Shelley Page Presents Award-winning Animation Shorts to Students at WWI School of Animation

Shelley Page, Head of International Outreach, DreamWorks, at London, who is on the International Advisory Board of Whistling Woods International (WWI), took some time off from her jury duties for the BAF Awards at the ongoing FICCI-Frames 2010, to visit WWI, where she has been interacting regularly with the Animation students as Guest Faculty. This time, she show-cased some top notch, award-winning animated shorts. For the students, this was an unexpected wind-fall: they had the opportunity of viewing these films, along with the analytical incisive comments from Shelley, who is on the advisory board or graduation jury of several leading 3D Animation schools around the world.

At the outset, Shelley introduced herself to the Freshmen students, and also expressed her appreciation over the awards won by BeJinxed! (made by WWI Animation students-Class of July 2009).

While acknowledging the remarkable technological achievements in Animation in India, Shelleystated: “For the industry to flourish, the Design side has to step up.” Referring to the package of films that she had brought, she told the students that she wanted them “to closely study the Designelements in all of them. Another important point that she referred to, especially with reference to comedy, was that of Timing. “It is not enough to be funny; resist the temptation to put in all the gags. You need that extra element for it to work. Learn from watching these films. Ask yourself, what are youadding in your work?”

Shelley began the presentation with one of her personal favourites, the stop motion film Heartstrings(2009, 2min 25 sec) directed by Rhiannon Evans, at the University of Wales, in Newport. Heartstringsexplores the concept of falling in love through the metaphor of being tied together by a length of string. Shelley also pointed out that Heartstrings has won several major awards, scoring over other films with elaborate sets, and complicated multiple characters.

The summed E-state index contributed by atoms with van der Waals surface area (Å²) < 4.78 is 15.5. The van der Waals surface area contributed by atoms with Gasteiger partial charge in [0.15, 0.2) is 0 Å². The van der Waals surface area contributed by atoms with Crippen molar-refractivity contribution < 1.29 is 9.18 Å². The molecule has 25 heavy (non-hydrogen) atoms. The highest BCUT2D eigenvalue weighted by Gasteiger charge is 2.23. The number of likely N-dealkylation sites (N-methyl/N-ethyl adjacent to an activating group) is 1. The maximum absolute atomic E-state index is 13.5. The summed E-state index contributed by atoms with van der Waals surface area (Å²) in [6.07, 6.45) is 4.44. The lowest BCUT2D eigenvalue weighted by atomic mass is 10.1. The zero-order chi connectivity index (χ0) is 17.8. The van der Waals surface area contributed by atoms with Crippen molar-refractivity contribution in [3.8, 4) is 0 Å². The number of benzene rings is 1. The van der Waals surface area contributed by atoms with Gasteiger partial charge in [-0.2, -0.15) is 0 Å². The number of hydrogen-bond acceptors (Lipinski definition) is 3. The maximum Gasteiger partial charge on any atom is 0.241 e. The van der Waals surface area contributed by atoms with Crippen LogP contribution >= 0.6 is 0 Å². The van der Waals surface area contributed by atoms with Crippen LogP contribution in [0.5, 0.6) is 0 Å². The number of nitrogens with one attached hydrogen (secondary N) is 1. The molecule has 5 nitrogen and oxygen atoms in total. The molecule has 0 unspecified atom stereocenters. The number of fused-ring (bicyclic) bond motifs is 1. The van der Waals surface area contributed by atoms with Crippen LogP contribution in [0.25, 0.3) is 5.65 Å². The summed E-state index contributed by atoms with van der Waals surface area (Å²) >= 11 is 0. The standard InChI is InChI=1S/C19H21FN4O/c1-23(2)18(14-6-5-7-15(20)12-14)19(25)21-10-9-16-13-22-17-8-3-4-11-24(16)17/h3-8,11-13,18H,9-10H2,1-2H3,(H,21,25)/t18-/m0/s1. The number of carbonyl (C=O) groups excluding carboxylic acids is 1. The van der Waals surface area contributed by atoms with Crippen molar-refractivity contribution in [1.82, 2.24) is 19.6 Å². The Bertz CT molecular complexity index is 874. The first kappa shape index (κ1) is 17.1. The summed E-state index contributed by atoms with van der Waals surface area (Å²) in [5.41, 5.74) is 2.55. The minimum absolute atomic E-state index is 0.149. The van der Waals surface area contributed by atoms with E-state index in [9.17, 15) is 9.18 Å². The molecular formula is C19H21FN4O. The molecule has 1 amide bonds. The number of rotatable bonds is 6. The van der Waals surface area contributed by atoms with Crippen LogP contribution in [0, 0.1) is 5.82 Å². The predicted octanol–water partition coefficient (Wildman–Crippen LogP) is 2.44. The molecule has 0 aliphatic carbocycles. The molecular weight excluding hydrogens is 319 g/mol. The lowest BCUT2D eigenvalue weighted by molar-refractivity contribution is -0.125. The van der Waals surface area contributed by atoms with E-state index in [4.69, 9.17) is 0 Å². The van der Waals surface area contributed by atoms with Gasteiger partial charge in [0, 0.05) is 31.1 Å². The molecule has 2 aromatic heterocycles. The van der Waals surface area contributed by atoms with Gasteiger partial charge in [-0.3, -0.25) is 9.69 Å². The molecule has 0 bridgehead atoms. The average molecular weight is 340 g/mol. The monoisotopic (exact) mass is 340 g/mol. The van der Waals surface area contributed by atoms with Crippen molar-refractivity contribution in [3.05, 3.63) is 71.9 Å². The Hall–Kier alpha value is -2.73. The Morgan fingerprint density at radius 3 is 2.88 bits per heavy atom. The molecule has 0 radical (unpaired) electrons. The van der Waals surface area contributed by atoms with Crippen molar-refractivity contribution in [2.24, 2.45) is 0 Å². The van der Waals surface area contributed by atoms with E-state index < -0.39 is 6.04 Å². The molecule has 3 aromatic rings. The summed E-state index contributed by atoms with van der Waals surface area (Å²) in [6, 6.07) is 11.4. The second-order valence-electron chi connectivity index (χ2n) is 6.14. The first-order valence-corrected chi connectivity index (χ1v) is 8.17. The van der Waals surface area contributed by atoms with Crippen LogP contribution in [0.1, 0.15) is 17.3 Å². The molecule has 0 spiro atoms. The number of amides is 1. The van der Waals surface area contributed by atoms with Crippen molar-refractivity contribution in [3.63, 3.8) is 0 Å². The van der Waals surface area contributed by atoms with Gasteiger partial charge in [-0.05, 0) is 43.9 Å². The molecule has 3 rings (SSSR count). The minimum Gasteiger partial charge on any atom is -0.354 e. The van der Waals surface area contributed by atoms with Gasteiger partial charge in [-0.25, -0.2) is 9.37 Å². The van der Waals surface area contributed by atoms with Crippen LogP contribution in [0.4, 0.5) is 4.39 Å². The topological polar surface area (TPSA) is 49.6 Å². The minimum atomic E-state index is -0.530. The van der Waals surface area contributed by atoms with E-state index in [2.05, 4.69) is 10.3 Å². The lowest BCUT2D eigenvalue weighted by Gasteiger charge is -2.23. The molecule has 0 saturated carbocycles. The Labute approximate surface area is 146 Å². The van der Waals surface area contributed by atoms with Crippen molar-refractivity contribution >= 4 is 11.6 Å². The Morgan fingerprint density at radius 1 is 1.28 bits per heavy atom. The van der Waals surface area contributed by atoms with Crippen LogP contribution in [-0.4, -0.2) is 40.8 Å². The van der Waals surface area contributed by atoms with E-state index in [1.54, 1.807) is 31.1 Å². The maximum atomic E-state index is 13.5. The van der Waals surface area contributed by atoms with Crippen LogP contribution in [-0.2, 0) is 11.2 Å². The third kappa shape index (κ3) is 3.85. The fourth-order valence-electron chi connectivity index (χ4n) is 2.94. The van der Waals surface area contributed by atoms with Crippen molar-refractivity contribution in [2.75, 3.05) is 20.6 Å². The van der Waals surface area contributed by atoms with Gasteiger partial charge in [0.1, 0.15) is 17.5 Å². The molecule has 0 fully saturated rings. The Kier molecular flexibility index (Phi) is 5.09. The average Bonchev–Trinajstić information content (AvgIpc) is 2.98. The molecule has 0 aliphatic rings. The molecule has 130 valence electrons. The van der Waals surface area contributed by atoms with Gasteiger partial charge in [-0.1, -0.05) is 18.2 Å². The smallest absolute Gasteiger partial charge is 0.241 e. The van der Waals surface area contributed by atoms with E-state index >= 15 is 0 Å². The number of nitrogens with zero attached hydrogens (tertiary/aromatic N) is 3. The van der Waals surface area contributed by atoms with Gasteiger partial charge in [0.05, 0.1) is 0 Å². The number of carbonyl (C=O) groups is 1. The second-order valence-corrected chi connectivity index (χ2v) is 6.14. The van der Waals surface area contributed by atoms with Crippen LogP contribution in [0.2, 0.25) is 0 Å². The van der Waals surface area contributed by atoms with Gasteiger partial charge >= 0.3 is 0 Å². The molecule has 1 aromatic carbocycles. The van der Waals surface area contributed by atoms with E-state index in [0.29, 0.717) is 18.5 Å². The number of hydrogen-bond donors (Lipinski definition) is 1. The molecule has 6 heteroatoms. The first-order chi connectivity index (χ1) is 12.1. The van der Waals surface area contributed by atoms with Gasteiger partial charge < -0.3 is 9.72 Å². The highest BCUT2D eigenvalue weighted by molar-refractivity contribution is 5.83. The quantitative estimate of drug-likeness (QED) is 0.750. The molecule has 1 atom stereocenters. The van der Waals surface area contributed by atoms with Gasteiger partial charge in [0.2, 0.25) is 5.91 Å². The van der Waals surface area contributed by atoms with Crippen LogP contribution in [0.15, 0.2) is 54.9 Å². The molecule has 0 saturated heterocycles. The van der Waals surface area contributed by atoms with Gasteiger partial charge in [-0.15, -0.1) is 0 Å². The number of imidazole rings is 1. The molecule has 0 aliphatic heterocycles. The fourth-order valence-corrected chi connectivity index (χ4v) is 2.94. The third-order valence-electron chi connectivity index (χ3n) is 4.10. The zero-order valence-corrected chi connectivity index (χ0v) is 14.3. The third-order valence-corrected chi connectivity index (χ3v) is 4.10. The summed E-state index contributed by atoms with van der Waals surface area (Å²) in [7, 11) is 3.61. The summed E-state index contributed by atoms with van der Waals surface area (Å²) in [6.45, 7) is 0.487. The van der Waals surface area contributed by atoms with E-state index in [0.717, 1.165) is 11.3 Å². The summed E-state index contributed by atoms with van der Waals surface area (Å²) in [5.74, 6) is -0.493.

The next film that was screened was Mobile, (2009, 4 min), the graduation project film by Verena Felsat Filmakademie Baden-Wurttemberg, Germany. Shelley recalled that on a previous visit to WWI, she had screened and discussed The Moment, a stunning 3D film on a car-wreck, made by studentsVerena Fels and Csaba Letay in 2008. In the post-screening discussion on Mobile, a charming work of animation, Shelley noted how the team had worked on the physical attributes of the mobile in the making of the film.

In complete contrast was the macabre yet funny Swiss film, The Land of the Heads (2009, 6 min), made in collaboration with the National Film Board of Canada (NFBC), by Cedric Louis and Claude Barras. In a new take on horror film classics, The Land of the Heads, set in a bizarre landscape and using stop-action puppetry, tells the story of a reluctant vampire who is forced to decapitate children in order to find the perfect head for his vain wife. Shelley made a reference to the filmmakers’ collaboration with the NFBC, which has a system in place that allows such avant-garde fare to be made and allows forward-thinking animators to push the boundaries of what is commercially acceptable.

Shelley then presented the eagerly awaited Logorama (2009, 16 min), which won the Academy Award this year for ‘Best Animation Short’. Brilliantly conceived, the film made by French directorsFrancois Alaux, Herve de Crecy and Ludovic Houplain) is set in a Los Angeles-like city and centres on two ‘Michelin Man’ characters as cops, fighting an evil, gun-wielding ‘Ronald McDonald’ clown against a landscape of familiar corporate logos and mascots.

Shelley saved the best for last… And this was the evocative Lost and Found (2009, 24 min)about the heartwarming friendship between a child and a penguin, made by Philip Hunt and Studio AKA, U K, “on a very, very small budget”, according to Shelley. Lost and Found which has already won over 24 international awards, was broadcast on Christmas Eve in 2009 to over 8 million viewers in the U K. And it is in the finest tradition of children’s animation, that is, it’s not just for children. Based on the book by Oliver Jeffers, it tells the story of a little boy who discovers a penguin on his doorstep and resolves to row him back to Antarctica against all odds, including a giant squid, and a storm, vividly depicted.

For the students at WWI School of Animation, this was yet an enthralling and informative session withShelley Page, who will be back here, within the next few months.